The prostaglandins work by increasing the outflow of the aqueous humor from the eyes. These drugs replaced beta-blockers because of lesser side effects. But they too have some side effects such as:

  • Change in color of iris
  • Thickening and darkening of eyelashes
  • More likely to cause redness of eye than any other class of eye drops
  • Inflammation of the eye in some patients

Examples of Food and Drug Administration (FDA) approved prostaglandins include:

  • Xalatan (Pfizer)
  • Lumigan (Allergan)
  • Rescula (Novartis)
  • Travatan Z (Alcon)

Carbonic Anhydrase Inhibitors

These are used as eye drops or as pills to reduce the production of fluid in the eyes by partially inhibiting enzymes responsible for aqueous humor production. These drugs lower intraocular pressure to approximately 15-20 %.

These are used two to three times a day. These drugs are rarely taken to remove fluid from the body including from eyes. When taken as eye drops, the side effect include:

  • Loss of appetite
  • Change in taste of mouth
  • Stinging sensation in lips, eyes, and legs

When administered as pill and taken orally, the side effects include:

  • Change in taste of mouth
  • Depression
  • Stomach disorder
  • Weight loss
  • Long term use causes kidney stone and anemia
  • Fatigue
  • Nausea and vomiting

Examples of these medicines used as eye drops include:

  • Trusopt (Merck)
  • Dorzolamide (Trusopt®)
  • Brinzolamide (Azopt®)
  • Diamox (Sigma), 
  • Neptazane (Wyeth-Ayerst)
  • Daranide 

Oral form of these drugs includes examples such as:

  • Acetazolamide (Diamox®)
  • Methazolamide (Neptazane®)

Parasympathomimetic agents

These drugs are also called as miotics. They are cholinergic agents which cause constriction in the pupil and increase the fluid flow out from the eyes.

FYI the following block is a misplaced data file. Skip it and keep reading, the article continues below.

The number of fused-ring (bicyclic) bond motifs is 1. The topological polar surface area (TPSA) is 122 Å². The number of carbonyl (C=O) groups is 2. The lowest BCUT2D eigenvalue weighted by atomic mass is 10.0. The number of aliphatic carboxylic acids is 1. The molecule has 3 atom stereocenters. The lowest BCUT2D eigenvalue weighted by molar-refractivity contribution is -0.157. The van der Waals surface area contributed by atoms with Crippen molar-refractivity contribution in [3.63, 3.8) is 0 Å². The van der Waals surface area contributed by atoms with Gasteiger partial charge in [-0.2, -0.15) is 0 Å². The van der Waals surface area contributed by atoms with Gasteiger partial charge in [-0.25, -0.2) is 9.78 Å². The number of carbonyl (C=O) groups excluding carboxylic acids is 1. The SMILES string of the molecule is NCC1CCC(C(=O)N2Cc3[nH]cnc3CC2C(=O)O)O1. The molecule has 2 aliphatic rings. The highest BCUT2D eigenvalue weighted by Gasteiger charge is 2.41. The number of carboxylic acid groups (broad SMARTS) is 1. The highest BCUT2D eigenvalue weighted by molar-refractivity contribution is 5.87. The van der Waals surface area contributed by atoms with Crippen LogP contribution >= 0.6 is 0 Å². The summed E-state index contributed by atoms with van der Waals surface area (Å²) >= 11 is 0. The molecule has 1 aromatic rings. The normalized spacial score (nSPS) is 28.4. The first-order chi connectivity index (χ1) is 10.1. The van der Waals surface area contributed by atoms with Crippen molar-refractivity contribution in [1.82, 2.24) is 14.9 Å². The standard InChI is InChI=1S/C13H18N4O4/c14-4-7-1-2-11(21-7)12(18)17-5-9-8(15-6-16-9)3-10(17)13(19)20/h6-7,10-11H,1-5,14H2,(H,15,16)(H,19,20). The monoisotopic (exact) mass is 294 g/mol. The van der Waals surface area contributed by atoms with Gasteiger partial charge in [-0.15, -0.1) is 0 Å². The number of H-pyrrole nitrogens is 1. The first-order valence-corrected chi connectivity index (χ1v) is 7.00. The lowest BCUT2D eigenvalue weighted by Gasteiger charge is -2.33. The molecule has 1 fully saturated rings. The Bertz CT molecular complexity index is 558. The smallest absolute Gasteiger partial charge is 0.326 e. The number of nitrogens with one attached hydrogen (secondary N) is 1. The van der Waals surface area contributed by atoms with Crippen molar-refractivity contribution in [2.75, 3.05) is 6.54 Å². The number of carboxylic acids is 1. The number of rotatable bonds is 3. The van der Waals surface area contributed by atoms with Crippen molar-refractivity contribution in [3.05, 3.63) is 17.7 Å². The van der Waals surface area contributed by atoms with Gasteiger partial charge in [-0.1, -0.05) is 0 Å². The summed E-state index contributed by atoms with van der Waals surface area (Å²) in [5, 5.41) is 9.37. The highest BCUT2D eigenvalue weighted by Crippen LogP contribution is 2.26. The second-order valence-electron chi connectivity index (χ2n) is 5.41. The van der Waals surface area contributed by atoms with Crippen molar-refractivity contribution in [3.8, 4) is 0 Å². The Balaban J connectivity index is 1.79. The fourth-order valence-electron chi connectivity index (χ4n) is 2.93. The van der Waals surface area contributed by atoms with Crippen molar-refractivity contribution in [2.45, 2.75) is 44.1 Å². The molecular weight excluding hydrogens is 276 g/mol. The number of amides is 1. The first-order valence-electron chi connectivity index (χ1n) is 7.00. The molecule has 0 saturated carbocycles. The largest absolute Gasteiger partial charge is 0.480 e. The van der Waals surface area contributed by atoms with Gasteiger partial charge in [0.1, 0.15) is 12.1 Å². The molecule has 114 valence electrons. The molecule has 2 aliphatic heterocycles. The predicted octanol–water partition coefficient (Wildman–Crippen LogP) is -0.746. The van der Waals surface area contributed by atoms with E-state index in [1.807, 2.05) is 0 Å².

The side effects of these drugs include:

  • Increase the risk of retinal detachment
  • Blurred vision
  • Contraction of pupil makes pupil small
  • Eye irritation
  • Lung congestion and change in heartbeat

The FDA-approved drugs with generic and brand names include:

  • Pilocarpine (IsoptoCarpine®, Pilocar®)
  • Echothiophate (Phospholine Iodide®)

Surgeries for the treatment of glaucoma

Surgeries are mostly recommended in the advanced stages of the disease when medications are not so effective and do not help in slowing down the disease progression.

Immediate surgery at the advanced level, when complications due to the disease increases, helps in saving vision and relieve the patient.

Surgeries that are used to treat glaucoma are:

Laser therapy or surgery

Doctors recommend laser therapy or laser treatment to slightly increase the flow of fluid from the eye to cure and treat open angle glaucoma and stop fluid blockage in people with angle closure glaucoma.

The main types of procedures for laser therapy as done based on type of glaucoma and earlier medical history during glaucoma are discussed here briefly.


This therapy opens drainage area for the proper drainage of fluid from eyes. It is not a cure to glaucoma and is used in cases where patients are using multiple medications for glaucoma or their medications dosage needs to be increased.


In this method, a small hole is made in the iris to allow flow of the fluid from the eyes more freely in patients with a narrow or closed drainage angle of the eye.


It is done to decrease the fluid production in the eyes by treating middle layer of the eye.


Microsurgery is done in case where trabeculectomy (procedure in which a new channel is created to drain the fluid out from the eye and decrease eye pressure) fails.

In this surgery, a tube may be implanted by doctors to help drain fluid easily out from the eyes. But this surgery is risky and may cause temporary or permanent loss of vision, infection or bleeding in the eyes.

Tatheer Zehra Zaidi

Tatheer Zehra Zaidi is a clinical pharmacist and pharmacologist with a master’s degree in pharmacy practice. She aims to deliver a positive contribution in the field of healthcare and research. She received her bachelor’s and master’s degrees from Jamia Hamdard New Delhi and then joined Spirant Communication Private LTD as a Medical content writer.


Currently she is working at Maxinov Solutions Private LTD as a research associate and is associated with DiseaseFix as a medical content writer. Tatheer’s areas of interest include clinical research, clinical trial disclosure, and pharmacovigilance.